Here is another article on natural gout cures, explaining casein, a milk protein, and its role in gout control.

Casein Protein as a Potent Natural Agent to Support Healthy Uric Acid Levels

The key to avoiding gout and other related diseases like kidney stones and heart disease is to address the underlying issue of high uric acid. High uric acid is referred to “hyperuricemia“. As you can see from the graph below, there is a high correlation between UA levels and several life-threatening diseases.

There are two approaches that physicians can take to reduce UA levels – promote excretion or block its formation.

Uricosurics induce uric acid excretion by reducing the re-absorption of uric acid once the kidneys filter it out of the blood. Therefore, uricosurics promote excretion. Xanthine oxidase inhibitors (XOI) block UA formation. Both of these mechanisms can be part of a gout treatment regimen, although seldom used together.

Casein, which is a purine-free protein, is proven to increase the amount of uric acid excreted in urine, the uricosuric effect. Researchers have tested these effects in several studies and published the results in peer-reviewed journals 1. The studies demonstrated in clinical trials that, in addition to Casein’s known uricosuric effect, increasing uric acid excretion, the protein may acutely decrease serum UA concentration in the blood. This reduction in UA levels may significantly help in reducing the frequency and severity of gout attacks.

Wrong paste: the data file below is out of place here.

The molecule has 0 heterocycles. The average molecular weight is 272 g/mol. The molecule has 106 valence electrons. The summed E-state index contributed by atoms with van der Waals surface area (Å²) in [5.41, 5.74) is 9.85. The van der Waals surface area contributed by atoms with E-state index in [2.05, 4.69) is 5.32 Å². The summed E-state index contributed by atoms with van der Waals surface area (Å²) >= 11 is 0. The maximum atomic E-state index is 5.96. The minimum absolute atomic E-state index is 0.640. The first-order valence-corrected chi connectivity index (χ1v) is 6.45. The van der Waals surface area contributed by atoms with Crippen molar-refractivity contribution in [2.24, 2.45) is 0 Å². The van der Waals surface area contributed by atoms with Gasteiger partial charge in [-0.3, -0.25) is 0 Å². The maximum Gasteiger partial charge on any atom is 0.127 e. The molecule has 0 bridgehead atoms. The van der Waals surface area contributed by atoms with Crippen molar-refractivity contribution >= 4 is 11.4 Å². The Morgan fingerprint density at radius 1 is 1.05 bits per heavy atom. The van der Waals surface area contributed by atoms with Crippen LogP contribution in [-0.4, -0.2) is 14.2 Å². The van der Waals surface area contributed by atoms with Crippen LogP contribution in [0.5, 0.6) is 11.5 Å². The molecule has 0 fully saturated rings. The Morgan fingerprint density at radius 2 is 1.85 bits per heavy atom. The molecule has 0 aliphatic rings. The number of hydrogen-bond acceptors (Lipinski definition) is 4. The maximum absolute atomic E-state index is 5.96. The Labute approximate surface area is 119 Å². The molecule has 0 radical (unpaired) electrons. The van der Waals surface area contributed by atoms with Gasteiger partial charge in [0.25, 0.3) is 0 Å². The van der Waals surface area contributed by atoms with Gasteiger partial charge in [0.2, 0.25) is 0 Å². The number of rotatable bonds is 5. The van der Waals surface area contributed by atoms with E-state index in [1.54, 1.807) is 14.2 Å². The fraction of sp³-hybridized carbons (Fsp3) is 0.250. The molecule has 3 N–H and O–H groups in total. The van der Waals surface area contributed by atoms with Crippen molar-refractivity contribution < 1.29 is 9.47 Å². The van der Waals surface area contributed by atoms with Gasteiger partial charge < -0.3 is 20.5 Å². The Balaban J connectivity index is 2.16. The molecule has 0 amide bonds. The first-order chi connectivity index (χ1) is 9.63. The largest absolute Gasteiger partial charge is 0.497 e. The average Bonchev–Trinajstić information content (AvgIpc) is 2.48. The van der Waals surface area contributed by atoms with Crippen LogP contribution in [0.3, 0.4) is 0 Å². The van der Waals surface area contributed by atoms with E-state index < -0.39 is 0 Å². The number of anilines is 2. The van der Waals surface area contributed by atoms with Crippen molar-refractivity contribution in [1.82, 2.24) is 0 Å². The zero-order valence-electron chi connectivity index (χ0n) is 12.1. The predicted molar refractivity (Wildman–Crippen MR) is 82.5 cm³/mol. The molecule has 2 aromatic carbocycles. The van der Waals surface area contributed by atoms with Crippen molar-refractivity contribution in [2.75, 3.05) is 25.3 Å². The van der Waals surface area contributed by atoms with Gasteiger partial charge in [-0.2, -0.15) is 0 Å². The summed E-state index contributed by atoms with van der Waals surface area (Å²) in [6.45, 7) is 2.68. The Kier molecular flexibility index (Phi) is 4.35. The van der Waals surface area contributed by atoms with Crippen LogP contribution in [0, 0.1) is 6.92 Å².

Casein makes up a significant percentage of the protein in milk. This milk protein is an excellent source of many essential amino acids. Casein is a slow-digesting protein which is very advantageous given its uric acid reduction properties. Interestingly, this protein, while understood very well among bodybuilders, has not until recently been used as a natural agent for gout.

Casein Protein Powder for Gout
Casein Protein Powder for Gout

Casein Uric Acid References

1 Casein research reports:
Milk- and soy-protein ingestion: acute effect on serum uric acid concentration”, American Journal Clinical Nutrition l991;53:665-9D. Garrel et al,.

“Intake of Purine-Rich Foods, Protein, and Dairy Products and Relationship to Serum Levels of Uric Acid” 2005, American College of Rheumatology, Choi et al.

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